17. Is the assumption that there are no radial gradients a good one for most tubular reactors? When is it not valid?

    It is quite a good assumption for turbulent flow. It is not valid for Laminar flow - see Ch.13 p.831.

  18. When trying to determine the optimal catalyst size for the internal diffusion limited case, do we always use the relation or are there any other relations that can be used?

    You can only use this relationship in the internal diffusion limited regime shown in Figure 12-5, p.750. For a first order reaction with


    or lumping all the constants not involving particle size into a parameter, we have "a" Then . Thus then k2 = k1 for Pb. 4-23 one must use all of Figure 12-5. It can be shown that Figure 12-5 can be represented as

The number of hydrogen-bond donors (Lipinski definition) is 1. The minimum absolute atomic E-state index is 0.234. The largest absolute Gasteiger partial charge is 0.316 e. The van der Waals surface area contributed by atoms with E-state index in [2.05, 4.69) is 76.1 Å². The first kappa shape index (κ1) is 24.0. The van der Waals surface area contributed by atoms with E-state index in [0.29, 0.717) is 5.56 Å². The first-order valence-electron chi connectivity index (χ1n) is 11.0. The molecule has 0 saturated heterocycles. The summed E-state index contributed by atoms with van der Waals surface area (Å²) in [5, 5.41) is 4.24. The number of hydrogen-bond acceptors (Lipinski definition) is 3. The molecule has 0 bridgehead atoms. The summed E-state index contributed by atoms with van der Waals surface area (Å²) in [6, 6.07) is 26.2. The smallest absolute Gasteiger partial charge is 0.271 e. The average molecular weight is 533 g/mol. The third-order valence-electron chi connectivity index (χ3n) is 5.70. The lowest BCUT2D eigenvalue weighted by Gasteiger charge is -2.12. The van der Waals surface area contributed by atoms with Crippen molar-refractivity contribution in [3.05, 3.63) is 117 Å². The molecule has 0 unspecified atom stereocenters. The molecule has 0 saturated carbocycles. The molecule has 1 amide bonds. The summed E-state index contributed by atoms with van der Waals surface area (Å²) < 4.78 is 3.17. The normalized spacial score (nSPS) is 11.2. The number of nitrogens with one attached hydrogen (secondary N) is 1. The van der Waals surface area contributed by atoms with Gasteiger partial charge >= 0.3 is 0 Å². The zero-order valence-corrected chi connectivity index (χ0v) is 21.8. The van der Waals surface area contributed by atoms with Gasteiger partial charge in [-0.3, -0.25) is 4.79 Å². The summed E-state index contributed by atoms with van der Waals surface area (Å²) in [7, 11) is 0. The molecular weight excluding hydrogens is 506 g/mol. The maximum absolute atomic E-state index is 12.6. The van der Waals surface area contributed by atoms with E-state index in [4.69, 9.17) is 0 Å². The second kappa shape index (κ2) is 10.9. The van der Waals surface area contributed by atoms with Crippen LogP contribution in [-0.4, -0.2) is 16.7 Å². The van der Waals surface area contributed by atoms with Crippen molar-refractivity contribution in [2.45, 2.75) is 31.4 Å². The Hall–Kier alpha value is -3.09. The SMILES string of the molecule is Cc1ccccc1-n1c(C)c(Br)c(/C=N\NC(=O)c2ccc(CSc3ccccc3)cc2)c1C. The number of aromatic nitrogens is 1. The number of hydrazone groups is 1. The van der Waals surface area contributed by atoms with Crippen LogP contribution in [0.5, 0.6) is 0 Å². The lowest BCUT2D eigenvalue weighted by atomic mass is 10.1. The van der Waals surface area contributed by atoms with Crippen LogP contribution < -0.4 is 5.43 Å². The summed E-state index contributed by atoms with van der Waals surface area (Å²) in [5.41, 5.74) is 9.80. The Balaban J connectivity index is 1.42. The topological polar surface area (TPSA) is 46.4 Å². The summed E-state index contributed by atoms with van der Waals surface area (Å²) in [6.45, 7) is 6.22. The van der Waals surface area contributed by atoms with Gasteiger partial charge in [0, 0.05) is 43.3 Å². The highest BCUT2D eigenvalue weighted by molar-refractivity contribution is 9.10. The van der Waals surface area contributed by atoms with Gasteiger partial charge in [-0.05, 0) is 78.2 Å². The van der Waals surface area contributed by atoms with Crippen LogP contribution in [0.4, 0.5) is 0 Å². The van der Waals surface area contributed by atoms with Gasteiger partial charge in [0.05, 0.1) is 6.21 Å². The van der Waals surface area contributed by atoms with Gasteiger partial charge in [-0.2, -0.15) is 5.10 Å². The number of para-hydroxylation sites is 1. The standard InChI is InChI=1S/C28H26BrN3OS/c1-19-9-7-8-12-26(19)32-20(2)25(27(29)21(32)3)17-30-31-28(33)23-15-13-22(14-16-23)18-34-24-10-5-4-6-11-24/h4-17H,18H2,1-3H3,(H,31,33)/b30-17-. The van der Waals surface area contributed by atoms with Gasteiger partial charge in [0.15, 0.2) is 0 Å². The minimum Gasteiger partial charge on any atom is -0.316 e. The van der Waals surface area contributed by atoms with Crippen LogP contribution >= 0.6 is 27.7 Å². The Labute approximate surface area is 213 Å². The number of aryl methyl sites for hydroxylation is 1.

19. When accounting for pressure drop in a membrane reactor, does the same method as we would use with a PFR apply?


  20. Do we only use the form of the PBR design equation for membrane reactors (IMRCF)?

    NO!! The mole balance is

    The relationship between reactor volume and catalyst weight is

    Substituting for W


  21. In the text it states that for developing the design equation for a PBR when X << 1 you can use the relationship

    Neglecting X

    For what values of X is this valid?

  22. Is there a transition regime for the engineering analysis we performed, if so, what is the relations?

    Yes, in the transition region one must use full equations for

  23. For what particle size (if any) does the porosity change (or void) to make a calculation difference?

    It changes with packing of catalyst, but usually very little for the PBR and catalysts commonly used.

  24. Why can't you write the membrane equations in terms of conversion X?

    Because you can't relate the concentration of the product diffusing out, CB, and X.